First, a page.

Mike Ekeler's fascinating first-hand account on the life of an assistant

Mike Ekeler is from David City, Nebraska. After playing his college ball at Kansas State, Ekeler's coaching career began at Skutt Catholic High School in Omaha. After climbing the coaching ladder at Oklahoma and LSU, his first full-time job came as the linebackers coach at Nebraska. In 2011, Ekeler left his dream job for another dream job, as Indiana's defensive coordinator. Two years later, he was coaching linebackers at USC, where the Trojans' tilt-a-whirl 2013 season left out of a job despite a wonderfully successful season considering the extraordinary circumstances.

Ekeler provided a letter to the Journal Star detailing his travels since leaving Nebraska and the scramble that led him to land a job as Georgia's inside linebackers coach. It's a fascinating peek inside the world of a major college assistant. We're not going to post the full letter - which may be found here - but here are a few excerpts.

On leaving Nebraska for the Indiana defensive coordinator job:

Dec. 24th, 2010, was one of the hardest days of my life. We had our last bowl practice in Lincoln and it was the day I told our LB group (Will Compton, Sean Fisher, Lavonte David, Alonzo Whaley, Matt May and pseudo assistant coach Blake Lawrence) that I was leaving. After practice we gathered in our LB group and I broke the news, at least tried to break the news. I couldn't talk, I just started crying and looked up and the whole group was crying. When you leave a dream job, you leave for one reason, and that is to grow both as a person and as a coach.

On learning that he would not be retained at USC:

Dec. 4th, I was sitting in my office game-planning for our bowl game and noticed who I thought was Peter Sirmon (Sark's LB coach from Washington). He was in the office across the hall filling out H.R. paperwork. I walked over and introduced myself as the "former LBs coach at USC." I ended up meeting with Sark the next day and told him if he hadn’t brought his defensive coaches from UW, I wouldn’t have respected him or wanted to work for him. During the next three weeks, I became friends with all the new coaches. It was unusual. We shared our offices and they watched the bowl practices. Dec. 21 we won our bowl game, and I'm officially on the street.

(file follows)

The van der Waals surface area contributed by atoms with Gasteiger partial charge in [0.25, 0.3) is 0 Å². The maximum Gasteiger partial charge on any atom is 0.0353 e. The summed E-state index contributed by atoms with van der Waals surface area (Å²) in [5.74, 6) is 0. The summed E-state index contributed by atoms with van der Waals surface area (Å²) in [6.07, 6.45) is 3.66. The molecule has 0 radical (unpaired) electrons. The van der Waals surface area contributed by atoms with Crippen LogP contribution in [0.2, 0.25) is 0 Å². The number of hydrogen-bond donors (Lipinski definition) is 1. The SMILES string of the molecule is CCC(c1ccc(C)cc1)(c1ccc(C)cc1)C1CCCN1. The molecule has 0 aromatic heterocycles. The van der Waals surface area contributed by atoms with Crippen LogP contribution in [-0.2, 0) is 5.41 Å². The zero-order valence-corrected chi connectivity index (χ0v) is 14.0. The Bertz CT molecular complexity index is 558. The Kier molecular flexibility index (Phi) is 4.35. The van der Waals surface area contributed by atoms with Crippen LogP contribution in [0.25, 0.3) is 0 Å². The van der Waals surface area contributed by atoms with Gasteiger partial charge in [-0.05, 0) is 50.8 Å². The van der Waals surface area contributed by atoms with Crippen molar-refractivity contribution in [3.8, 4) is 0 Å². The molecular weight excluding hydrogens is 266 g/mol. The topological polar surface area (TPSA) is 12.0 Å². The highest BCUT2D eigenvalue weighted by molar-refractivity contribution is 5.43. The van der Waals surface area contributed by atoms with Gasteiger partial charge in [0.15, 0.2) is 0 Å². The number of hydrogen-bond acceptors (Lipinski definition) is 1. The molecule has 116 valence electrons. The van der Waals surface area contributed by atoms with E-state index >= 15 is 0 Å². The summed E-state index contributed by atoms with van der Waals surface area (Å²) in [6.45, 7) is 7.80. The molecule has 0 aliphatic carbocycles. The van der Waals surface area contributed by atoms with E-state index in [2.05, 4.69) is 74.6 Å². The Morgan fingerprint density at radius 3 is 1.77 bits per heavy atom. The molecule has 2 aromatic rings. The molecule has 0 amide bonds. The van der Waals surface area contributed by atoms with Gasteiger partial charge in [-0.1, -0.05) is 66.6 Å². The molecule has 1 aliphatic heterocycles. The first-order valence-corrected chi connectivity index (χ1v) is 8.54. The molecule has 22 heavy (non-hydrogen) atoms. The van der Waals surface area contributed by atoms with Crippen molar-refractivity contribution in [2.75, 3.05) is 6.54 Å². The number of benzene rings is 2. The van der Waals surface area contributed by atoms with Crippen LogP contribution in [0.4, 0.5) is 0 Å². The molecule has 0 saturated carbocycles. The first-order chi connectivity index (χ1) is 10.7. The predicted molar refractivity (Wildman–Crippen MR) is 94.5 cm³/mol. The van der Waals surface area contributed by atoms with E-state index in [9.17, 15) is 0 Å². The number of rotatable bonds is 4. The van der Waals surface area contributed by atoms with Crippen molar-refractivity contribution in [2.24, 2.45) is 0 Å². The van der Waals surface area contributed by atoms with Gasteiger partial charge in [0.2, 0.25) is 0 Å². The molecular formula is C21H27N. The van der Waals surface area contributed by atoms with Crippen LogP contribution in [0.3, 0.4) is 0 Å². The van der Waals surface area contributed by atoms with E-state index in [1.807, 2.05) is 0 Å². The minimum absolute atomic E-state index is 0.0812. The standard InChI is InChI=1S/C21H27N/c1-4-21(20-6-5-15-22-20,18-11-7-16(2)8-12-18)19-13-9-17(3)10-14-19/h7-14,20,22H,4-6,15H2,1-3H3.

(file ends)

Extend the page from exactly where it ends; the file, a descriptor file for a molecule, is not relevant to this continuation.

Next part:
On using his old contacts, especially ones at Nebraska, to get his new job at Georgia: 

Jan. 15th, the University of Georgia LBs coach leaves to go to the NFL. Jan. 16th, I called Tom Osborne at 7 a.m. and asked if he would call Georgia head coach Mark Richt. Coach Osborne called me back 20 minutes later and said they had a great visit, and Coach Richt would truly consider interviewing me. At 8 a.m., Bo Pelini called and spoke with Coach Richt and new defensive coordinator Jeremy Pruitt. Jeff Jamrog called his good friend Josh Brooks, who works in the Georgia athletic department, and the ball was rolling.

Helton made calls to his good friends, Georgia offensive line coach Will Friend and offensive coordinator Mike Bobo. Bob Stoops called Pruitt ... All this to try to get an interview!! Jan. 23rd, I received a call from Pruitt. He said they were going to bring me and a few others in to interview for the last defensive spot. I called Nebraska video coordinator Mike Nobler, a great guy, and he hooked me up with all of Georgia's game film via Hudl; that was huge.

Jan. 31st, I went to Athens and interviewed. What a process!!! During my interview, Coach Richt told the staff, “Mike pulled out the Big Gun on me, Coach Osborne, so I had to bring him in.”

Read the full letter here.

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